Archive for June, 2011

The FTC’s Mortgage Assistance Relief (MARS) Rule which took full effect on January 1, 2011 is designed to help distressed homeowners avoid mortgage relief scams through a combination of: 1) an Advance Fee Ban; 2) required Disclosures; and 3) a Prohibition against certain types of claims. See my previous Blog for details: Mars Rules Hope to Block Loan Scams.

Although targeted at Loan Modification Companies, The Rule is causing great concern for Realtors and other real estate professionals handling short sales.  Since short sales in part seek to provide debtors with relief from deficiency loan liability, the challenge has been how to do their job effectively without risk of liability for violating the MARS Rule in short-sale negotiations where they often discuss their clients’ delinquent mortgage situations, or refer clients to companies that specialize in loan workouts.

The National Association of Realtors (NAR) requested that the FTC carve out disclosure exemptions for home sales but that request has been denied. The result is Realtors handling short sales could be exposed to fines of up to $11,000 per day for non-compliance with the Rule.  To facilitate compliance, the California Association of Realtors (CAR) has created four new Disclosures to be used in short sales each of which is formatted with the type sizes and emphasis required under the Rule. Two of these concern short sales and two concern notice to tenants concerning post-foreclosure occupancy rights.  These new Disclosures are:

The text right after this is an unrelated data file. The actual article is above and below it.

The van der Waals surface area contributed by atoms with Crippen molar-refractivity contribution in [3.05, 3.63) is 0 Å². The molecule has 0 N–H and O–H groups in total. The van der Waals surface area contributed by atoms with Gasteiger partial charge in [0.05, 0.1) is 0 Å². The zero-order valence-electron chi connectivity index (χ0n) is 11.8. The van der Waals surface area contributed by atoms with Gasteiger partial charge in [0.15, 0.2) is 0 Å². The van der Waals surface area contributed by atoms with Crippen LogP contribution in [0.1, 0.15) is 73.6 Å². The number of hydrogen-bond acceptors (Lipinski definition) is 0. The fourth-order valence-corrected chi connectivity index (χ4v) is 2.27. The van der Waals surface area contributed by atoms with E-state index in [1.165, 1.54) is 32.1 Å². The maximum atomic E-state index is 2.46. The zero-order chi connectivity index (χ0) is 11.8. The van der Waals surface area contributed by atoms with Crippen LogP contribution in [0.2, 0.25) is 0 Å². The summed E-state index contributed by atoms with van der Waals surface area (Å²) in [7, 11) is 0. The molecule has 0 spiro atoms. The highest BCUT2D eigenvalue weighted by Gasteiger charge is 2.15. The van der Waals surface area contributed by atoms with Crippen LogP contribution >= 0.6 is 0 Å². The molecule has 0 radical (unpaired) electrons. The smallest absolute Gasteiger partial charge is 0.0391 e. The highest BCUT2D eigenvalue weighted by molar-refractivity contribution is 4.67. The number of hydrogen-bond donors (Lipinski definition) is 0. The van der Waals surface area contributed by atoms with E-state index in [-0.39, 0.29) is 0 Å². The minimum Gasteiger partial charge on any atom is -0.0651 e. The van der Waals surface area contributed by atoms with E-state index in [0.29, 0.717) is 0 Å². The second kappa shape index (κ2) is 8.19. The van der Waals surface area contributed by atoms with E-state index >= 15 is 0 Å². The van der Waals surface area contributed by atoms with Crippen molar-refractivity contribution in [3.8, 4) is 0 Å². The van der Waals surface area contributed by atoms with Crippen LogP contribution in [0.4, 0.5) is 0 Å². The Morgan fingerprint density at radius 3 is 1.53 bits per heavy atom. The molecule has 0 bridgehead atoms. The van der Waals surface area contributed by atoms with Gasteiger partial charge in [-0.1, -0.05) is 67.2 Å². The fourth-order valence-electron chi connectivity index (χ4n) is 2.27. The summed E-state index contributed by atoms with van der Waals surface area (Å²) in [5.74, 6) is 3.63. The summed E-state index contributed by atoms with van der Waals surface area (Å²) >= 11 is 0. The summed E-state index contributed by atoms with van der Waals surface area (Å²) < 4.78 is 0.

(1)   Mortgage Assistance Relief Services Short Sale Negotiation Notice;

    (2)   Mortgage Assistance Relief Services Offer of Mortgage Relief Notice;

    (3)   Notice of Termination of Tenancy within One Year after Foreclosure (Giving Tenant At Least 90 Days to Vacate)

    (4)   Additional Information Regarding Termination of Tenancy within One Year After Foreclosure Giving Tenant Less Than 90 Days to Vacate).

As with any new law, the enforcement and applicability of the MARS Rule may change as courts ultimately interpret its full legal effect.  Meanwhile it is critical that all people involved in real estate transactions be aware of and comply the Rule’s requirements. If you are a Realtor, be sure to stay current with the legal forms being provided by your State Association of Realtors.  We will also seek to keep you informed in these periodic Blog postings.

The information presented in this Article is not to be taken as legal advice. Every person’s situation is different. If you are a real estate professional involved with short sales or in anyway providing communication or advice to upside-down owners, be sure to get competent legal advice in your State immediately before giving any advice.

If you have specific questions about dealing with upside down loans or real estate, feel free to contact us at sjbeede@bpelaw.com.  We offer a $200 flat fee attorney consultation to review your situation and help you evaluate and choose the best opportunities. This can be done in person or by phone. If interested, please call us at 916-966-2260.